Mia crossed the rainbow bridge last week. Our sweet Mia. Her quality of life had gone rapidly downhill. I am grateful to have been an important part of her life. She was a good dog.
When my daughter brought her to us, Mia relished in her freedom. No longer living confined in an apartment, always on a leash for her city walks. She had never before experienced such freedom as at our house! She chased the squirrels and deer. She frolicked and pranced around the field behind our house. She generally liked to keep her distance and yet she followed us around the house constantly, especially my husband who always had treats. She was a skittish girl, almost passive-aggressive like a cat.
After a time, she came to love us. Especially my husband with his patience and his treats. How she followed him around! Always had to be near him!
Mia was special. As far as I could tell, she was some sort of corgi cattle dog mix. Unlike a corgi cattle dog, her legs were long and lean, she was svelte in comparison to corgi cattle dogs I have seen, and she had a fox like quality to both her face and tail. These dogs have a high prey drive, which would explain her impulse, in spite of her handicap, for squirrel and deer chasing.
My daughter rescued Mia (or the other way around, I think) when she moved to Arizona after college. Although she had to remain on her leash, Mia would try to chase the rabbits into the bushes. Rabbits are everywhere in Arizona. Mia was not meant to be a city dog though, so she came to live with us. Here, she pranced about off leash and smiled a lot. She chased squirrels. She was a finicky old woman; we estimate her to have been around 14-15 years old. Mia could be passive-aggressive like a cat. I loved Mia because she took such good care of my daughter. Also, because she was herself and a sweetie pie.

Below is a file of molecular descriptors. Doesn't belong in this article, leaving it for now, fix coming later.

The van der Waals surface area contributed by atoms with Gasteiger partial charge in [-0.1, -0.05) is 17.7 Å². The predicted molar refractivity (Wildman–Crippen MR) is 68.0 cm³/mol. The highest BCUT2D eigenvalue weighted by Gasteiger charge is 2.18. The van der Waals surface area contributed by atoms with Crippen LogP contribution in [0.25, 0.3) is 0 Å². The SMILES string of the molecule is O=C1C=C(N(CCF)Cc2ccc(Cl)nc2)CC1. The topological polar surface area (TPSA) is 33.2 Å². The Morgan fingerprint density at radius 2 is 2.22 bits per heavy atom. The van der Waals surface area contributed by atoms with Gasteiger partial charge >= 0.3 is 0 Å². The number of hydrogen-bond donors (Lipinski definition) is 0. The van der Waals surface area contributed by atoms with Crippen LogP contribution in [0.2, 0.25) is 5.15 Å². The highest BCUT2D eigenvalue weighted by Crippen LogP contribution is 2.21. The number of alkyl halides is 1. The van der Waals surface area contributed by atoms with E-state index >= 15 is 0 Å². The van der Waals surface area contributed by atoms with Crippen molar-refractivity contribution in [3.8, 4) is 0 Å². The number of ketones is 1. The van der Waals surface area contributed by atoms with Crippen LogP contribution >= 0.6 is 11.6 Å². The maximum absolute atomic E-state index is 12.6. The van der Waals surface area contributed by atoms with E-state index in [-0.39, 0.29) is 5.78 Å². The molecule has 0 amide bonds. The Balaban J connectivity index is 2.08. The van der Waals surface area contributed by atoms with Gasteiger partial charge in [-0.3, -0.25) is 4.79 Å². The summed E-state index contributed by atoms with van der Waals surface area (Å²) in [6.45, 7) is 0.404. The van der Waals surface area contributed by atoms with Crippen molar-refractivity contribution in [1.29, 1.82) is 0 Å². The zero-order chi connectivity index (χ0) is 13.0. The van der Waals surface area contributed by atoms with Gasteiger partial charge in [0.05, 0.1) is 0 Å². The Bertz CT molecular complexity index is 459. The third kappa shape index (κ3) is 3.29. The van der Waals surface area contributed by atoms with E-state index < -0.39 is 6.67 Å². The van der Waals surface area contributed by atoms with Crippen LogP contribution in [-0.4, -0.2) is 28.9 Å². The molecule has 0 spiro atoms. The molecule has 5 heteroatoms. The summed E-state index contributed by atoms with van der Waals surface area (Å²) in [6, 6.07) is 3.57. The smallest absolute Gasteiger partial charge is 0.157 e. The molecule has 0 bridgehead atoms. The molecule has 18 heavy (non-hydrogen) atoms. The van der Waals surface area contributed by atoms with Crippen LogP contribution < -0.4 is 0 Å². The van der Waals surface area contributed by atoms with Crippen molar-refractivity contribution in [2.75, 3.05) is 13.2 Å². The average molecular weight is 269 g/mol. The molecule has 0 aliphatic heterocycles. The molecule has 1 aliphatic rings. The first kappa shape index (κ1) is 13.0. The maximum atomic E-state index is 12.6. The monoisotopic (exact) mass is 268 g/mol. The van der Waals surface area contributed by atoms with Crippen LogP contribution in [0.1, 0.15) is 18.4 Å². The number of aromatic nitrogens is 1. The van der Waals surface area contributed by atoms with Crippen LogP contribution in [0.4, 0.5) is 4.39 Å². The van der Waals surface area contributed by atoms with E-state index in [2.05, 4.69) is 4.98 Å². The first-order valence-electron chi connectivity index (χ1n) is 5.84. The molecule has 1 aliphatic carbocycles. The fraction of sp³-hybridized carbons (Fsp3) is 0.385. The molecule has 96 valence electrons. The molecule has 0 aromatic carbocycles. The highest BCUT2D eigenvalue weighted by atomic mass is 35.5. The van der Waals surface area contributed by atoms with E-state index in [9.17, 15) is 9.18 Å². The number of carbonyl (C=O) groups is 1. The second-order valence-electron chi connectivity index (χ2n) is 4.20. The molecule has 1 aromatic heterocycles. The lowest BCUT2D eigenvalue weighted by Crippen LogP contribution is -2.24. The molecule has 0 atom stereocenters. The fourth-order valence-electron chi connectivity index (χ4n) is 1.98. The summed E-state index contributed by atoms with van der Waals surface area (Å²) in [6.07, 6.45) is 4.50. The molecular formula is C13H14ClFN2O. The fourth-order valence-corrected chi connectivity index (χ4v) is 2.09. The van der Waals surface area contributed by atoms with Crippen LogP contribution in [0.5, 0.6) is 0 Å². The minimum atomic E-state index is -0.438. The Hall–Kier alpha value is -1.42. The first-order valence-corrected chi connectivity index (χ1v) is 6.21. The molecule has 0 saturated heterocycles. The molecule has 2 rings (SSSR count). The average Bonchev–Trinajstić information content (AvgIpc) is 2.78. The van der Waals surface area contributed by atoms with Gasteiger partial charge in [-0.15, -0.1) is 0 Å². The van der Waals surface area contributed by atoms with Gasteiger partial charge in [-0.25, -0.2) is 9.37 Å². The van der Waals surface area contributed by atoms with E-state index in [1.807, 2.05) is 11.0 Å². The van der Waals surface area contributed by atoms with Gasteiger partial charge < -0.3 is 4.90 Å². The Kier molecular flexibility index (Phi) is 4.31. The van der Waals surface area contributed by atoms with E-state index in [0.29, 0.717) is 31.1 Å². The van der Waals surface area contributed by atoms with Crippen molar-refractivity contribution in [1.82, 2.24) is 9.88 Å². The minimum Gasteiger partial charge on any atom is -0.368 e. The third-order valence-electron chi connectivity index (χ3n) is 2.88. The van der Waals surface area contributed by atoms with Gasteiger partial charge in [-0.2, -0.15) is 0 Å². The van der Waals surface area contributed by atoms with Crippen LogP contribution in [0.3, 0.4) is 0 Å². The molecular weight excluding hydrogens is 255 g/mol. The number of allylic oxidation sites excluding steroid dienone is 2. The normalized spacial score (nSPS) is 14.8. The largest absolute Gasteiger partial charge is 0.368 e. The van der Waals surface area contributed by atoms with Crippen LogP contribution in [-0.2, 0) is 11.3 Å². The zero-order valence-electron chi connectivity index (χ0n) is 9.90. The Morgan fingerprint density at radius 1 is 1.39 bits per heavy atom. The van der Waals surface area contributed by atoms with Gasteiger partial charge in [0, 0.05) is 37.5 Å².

She was our winky dog because she had one eye and required much care. Corgi cattle dogs are notorious for experiencing progressive retinal atrophy. Mia was seeing-impaired due to genetic glaucoma, having had one eye removed and the other was slowly losing sight as well. Besides causing blindness, glaucoma causes pain and discomfort due to pressure on the eye. For this reason, sometimes, as in Mia’s case, the eye must be removed to relieve that pain and pressure.
Caring for a dog with glaucoma requires dedication and patience. At first it seemed overwhelming, but we made Mia’s medication disbursement a habit akin to brushing our teeth. We gave her drops in the morning and in the evening to relieve pain and decrease pressure on her remaining eye. Near the end administering her medications became my husbands chore. He was dedicated and steadfast.
In the end she suffered not only from blindness, but arthritis and dementia too. Her quality of life quickly declined. It was hard to watch.
There is now an empty space where Mia’s bed once sat, where her food bowl was kept. The ghost of her clickity-clacks around the house. The ghost of her bumps into the furniture. The ghost of her stands at the window, looking out at the world.
Mary Oliver wrote, “A dog comes to you and lives with you in your house, but you do not therefore own her, as you do not own the rain, or the trees, or the laws which pertain to them.”
God bless you, sweet Mia. It was an honor and a joy to know you. I am grateful to have been a part of your life. I know that you are forever chasing bunnies over the rainbow bridge.